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United States v. Davis

United States District Court, D. Minnesota

April 15, 2019

United States of America, Plaintiff,
v.
Casey Jemar Davis, Defendant.

          Benjamin Bejar, Assistant United States Attorney, United States Attorney's Office, Minneapolis, MN, on behalf of Plaintiff.

          Casey Jemar Davis, pro se.

          MEMORANDUM OPINION AND ORDER

          ANN D. MONTGOMERY U.S. DISTRICT JUDGE

         I. INTRODUCTION

         This matter is before the undersigned United States District Judge for a ruling on Defendant Casey Jemar Davis' (“Davis”) Motion Under 28 U.S.C. § 2255 to Vacate, Set Aside, or Correct Sentence [Docket No. 397] (the “Motion”). For the reasons set forth below, Davis' Motion is denied.

         II. BACKGROUND

         On February 27, 2018, Davis entered a plea of guilty [Docket No. 182] to Count I of the Second Superseding Indictment charging him and co-defendants with conspiring to violate 18 U.S.C. § 922(g)(1), the felon in possession of a firearm statute. See Plea Agreement [Docket No. 190] ¶ 1. In the Plea Agreement, Davis admitted the following facts:

a. Between at least January 2014 and continuing through at least December 2017, the defendant knowingly and intentionally conspired with his co-defendants and with others to violate Title 18, United States Code, Section 922(g)(1), which makes it a federal crime to be a felon in possession of a firearm. During the timeframe of the conspiracy, the defendant was an active member of the street gang known as the “HAM Crazy.” Some of the primary goals of the HAM Crazy gang are to maintain their power and reputation and to maintain their control of what they consider to be their “gang turf, ” namely certain parts of the eastside of Saint Paul, Minnesota, against rival Saint Paul gangs, such as the Hit Squad, through the use of gun violence and intimidation.
b. During all or part of the timeframe of the conspiracy, many of the HAM Crazy gang members, including the defendant, were convicted felons or were otherwise legally prohibited from possessing firearms. Specifically, the defendant has a 2014 felony conviction for crime committed for the benefit of a gang.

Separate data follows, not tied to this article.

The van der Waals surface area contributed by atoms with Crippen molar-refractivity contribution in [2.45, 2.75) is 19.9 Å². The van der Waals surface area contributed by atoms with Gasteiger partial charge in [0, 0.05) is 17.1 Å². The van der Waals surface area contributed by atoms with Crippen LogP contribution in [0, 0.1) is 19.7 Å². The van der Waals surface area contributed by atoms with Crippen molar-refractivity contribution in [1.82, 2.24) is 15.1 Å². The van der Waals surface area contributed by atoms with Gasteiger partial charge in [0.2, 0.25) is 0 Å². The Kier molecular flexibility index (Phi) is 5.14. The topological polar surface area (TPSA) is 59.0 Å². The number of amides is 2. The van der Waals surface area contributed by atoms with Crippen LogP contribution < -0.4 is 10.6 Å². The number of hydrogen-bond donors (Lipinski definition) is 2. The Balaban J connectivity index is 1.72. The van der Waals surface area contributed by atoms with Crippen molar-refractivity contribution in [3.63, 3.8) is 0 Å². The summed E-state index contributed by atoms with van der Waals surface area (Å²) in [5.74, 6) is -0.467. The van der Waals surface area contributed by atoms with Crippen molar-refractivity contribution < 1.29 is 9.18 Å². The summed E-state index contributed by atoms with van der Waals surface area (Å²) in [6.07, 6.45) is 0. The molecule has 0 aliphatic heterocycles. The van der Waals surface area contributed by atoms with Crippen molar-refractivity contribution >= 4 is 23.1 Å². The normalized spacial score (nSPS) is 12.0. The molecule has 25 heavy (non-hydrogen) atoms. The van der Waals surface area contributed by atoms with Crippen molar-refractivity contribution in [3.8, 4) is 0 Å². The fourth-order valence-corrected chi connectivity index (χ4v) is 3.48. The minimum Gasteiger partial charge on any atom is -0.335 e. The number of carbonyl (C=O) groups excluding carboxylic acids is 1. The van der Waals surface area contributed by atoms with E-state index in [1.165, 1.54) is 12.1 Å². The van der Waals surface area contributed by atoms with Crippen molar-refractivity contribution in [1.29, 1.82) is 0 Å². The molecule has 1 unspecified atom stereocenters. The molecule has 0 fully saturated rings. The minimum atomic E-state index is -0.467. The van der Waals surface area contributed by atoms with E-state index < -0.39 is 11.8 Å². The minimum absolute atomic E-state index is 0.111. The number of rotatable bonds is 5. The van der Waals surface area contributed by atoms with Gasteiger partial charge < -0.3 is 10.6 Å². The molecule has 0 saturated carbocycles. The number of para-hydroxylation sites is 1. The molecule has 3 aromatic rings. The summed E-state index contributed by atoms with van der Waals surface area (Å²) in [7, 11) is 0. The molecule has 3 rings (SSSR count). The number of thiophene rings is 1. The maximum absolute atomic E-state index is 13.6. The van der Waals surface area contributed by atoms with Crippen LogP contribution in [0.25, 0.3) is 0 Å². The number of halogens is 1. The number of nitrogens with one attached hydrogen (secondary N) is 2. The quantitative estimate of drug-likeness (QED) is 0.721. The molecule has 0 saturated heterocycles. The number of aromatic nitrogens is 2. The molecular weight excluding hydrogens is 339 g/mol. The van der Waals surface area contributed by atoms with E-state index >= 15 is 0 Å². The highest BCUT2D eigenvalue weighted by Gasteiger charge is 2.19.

c. During the timeframe of the conspiracy, the HAM Crazy gang has been in an ongoing gang war with several rival gangs, including the Hit Squad, that has resulted in several gang members on both sides being shot and in some cases killed. The gang warfare includes the use of firearms by HAM Crazy members in shootings of rival gang members and their affiliates and the brandishing of firearms by HAM Crazy members as direct threats of violence and intimidation against rival gang members through social media platforms.
d. Due to the ongoing gang war and the need for firearms to carry out some of the goals of the HAM Crazy gang, HAM Crazy members, including the defendant, conspired to illegally obtain and jointly possess firearms. HAM Crazy members obtained firearms in a variety of ways, including through thefts, trades, and cash exchanges, and HAM Crazy members shared and transferred firearms amongst themselves. HAM Crazy members also attempted to buy, sell, trade, and otherwise obtain firearms using social media platforms.
e. The defendant stipulates and agrees that the firearms listed in the Second Superseding Indictment were manufactured outside the State of Minnesota and therefore previously had traveled in interstate and/or foreign commerce before being in the gang's possession during the timeframe of the conspiracy. The defendant further stipulates and agrees that he knowingly and intentionally participated in the conspiracy, and that he knew his actions violated the law.
f. The defendant admits and stipulates that in furtherance of the conspiracy, on or about June 23, 2014, he knowingly unlawfully possessed a loaded Iver Johnson, model 57A, .22-caliber revolver, bearing serial number J65322, at a residence in Saint Paul, Minnesota, where several other HAM Crazy members, including some co-defendants, were present for filming a rap video, as set forth in Overt Act 8 of the Second Superseding Indictment. Saint Paul Police responded to the residence on a report of shots being fired and that persons had been shot. As police approached the residence, they observed the defendant on steps attempting to gain access to the residence and drop a white sock over the railing that was later determined to contain the .22-caliber revolver. The defendant stipulates and agrees that he knowingly possessed the firearm; that he knew he did not have a valid permit to legally possess the firearm; that he acted voluntarily; and that he knew his actions violated the law.
g. The defendant further admits and stipulates that in furtherance of the conspiracy, in September 2014, he took part in a rap video, published on social media platform YouTube on or about September 17, 2014, wherein he and other HAM Crazy members, including some of the co-defendants, brandished and pointed firearms at the camera, and other HAM Crazy members passed ...

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